The company’s technology enables direct visualization of molecular reactions without any optical labels, thus considerably simplifying bioassay processes and eliminating most of the error related to label-based technologies.
A private company established in 2002, Nanospectra has received an exclusive license from Rice University to 11 issued US patents associated with nanoshells and its related commercial applications, and other nanoparticles.
Although many diagnostic, therapeutic, and industrial commercial applications are available, Nanospectra focuses on developing AuroLase® Therapy using AuroShell® Particles (also called nanoshells). This enables accurate, particle-based thermal ablation of solid tumors.
Established in 1997, Zyvex is the first molecular nanotechnology company with an aim to develop atomically precise manufacturing. By 2007, several of the company’s research products had been marketed. With the expansion of the product range, Zyvex was revamped into individual companies to enable each company to focus autonomously on its industry-leading products and technology.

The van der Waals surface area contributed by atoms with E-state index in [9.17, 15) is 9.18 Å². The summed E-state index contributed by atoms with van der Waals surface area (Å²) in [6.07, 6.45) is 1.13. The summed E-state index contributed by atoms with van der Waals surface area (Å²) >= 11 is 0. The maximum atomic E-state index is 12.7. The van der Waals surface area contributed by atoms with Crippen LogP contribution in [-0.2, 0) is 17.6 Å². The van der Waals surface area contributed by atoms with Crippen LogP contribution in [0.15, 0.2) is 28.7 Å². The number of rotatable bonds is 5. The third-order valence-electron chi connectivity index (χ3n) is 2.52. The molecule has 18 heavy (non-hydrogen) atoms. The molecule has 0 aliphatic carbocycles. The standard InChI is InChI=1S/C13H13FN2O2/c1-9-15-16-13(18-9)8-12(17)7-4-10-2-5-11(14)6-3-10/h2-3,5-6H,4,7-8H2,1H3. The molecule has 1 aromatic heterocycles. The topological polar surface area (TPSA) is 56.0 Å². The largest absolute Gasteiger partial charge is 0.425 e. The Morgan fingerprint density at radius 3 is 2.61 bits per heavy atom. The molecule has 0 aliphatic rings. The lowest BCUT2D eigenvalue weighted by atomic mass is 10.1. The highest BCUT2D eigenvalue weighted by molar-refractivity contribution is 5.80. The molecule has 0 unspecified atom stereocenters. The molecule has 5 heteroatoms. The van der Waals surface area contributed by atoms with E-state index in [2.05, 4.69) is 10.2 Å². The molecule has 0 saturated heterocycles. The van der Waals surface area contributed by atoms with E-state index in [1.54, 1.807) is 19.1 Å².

Texas has several universities providing research and educational opportunities in the field of nanotechnology. A list of universities together with the research opportunities or academic courses provided by them in different aspects of nanotechnology is given below.
- Rice University
- The Richard E. Smalley Institute for Nanoscale Science and Technology—Probes the effect of nanotechnology on five major “Grand Challenge” areas such as education, water, energy, disease, and environment.
- Center for Biological and Environmental Nanotechnology—Aims to explore and create nanomaterials that allow new environmental and medical technologies.
- The University of Texas at Dallas
- NanoTech Institute—The Institute develops new science and technology leveraging the nanoscale properties.
- Micro Nano Devices and Systems Laboratory (MiNDS Lab)—Creates micron- and submicron-scale multifunctional systems and devices for biomedical, photonics, and RF/microwave applications.
- The University of Texas at Arlington
- Magnetic Nanostructures Laboratory
- Surface and Nano Engineering Laboratory—Organizes key research activities in materials science and engineering, including nanotechnology/nanomaterials.